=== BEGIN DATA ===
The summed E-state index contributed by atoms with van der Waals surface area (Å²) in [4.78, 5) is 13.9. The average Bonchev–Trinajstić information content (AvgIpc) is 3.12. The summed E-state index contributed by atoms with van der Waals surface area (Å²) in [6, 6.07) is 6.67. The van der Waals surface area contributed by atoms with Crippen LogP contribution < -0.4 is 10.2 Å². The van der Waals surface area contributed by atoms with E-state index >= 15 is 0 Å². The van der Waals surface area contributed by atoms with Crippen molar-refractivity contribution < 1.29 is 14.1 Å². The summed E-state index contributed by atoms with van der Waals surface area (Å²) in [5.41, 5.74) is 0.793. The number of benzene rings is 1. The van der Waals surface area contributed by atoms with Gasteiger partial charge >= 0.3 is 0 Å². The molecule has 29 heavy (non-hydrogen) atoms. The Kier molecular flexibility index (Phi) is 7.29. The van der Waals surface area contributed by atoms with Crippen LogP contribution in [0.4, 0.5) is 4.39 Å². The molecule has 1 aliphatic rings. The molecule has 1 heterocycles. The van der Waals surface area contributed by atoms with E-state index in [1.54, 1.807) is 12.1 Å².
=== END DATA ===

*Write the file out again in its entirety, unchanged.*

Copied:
The summed E-state index contributed by atoms with van der Waals surface area (Å²) in [4.78, 5) is 13.9. The average Bonchev–Trinajstić information content (AvgIpc) is 3.12. The summed E-state index contributed by atoms with van der Waals surface area (Å²) in [6, 6.07) is 6.67. The van der Waals surface area contributed by atoms with Crippen LogP contribution < -0.4 is 10.2 Å². The van der Waals surface area contributed by atoms with E-state index >= 15 is 0 Å². The van der Waals surface area contributed by atoms with Crippen molar-refractivity contribution < 1.29 is 14.1 Å². The summed E-state index contributed by atoms with van der Waals surface area (Å²) in [5.41, 5.74) is 0.793. The number of benzene rings is 1. The van der Waals surface area contributed by atoms with Gasteiger partial charge >= 0.3 is 0 Å². The molecule has 29 heavy (non-hydrogen) atoms. The Kier molecular flexibility index (Phi) is 7.29. The van der Waals surface area contributed by atoms with Crippen LogP contribution in [0.4, 0.5) is 4.39 Å². The molecule has 1 aliphatic rings. The molecule has 1 heterocycles. The van der Waals surface area contributed by atoms with E-state index in [1.54, 1.807) is 12.1 Å².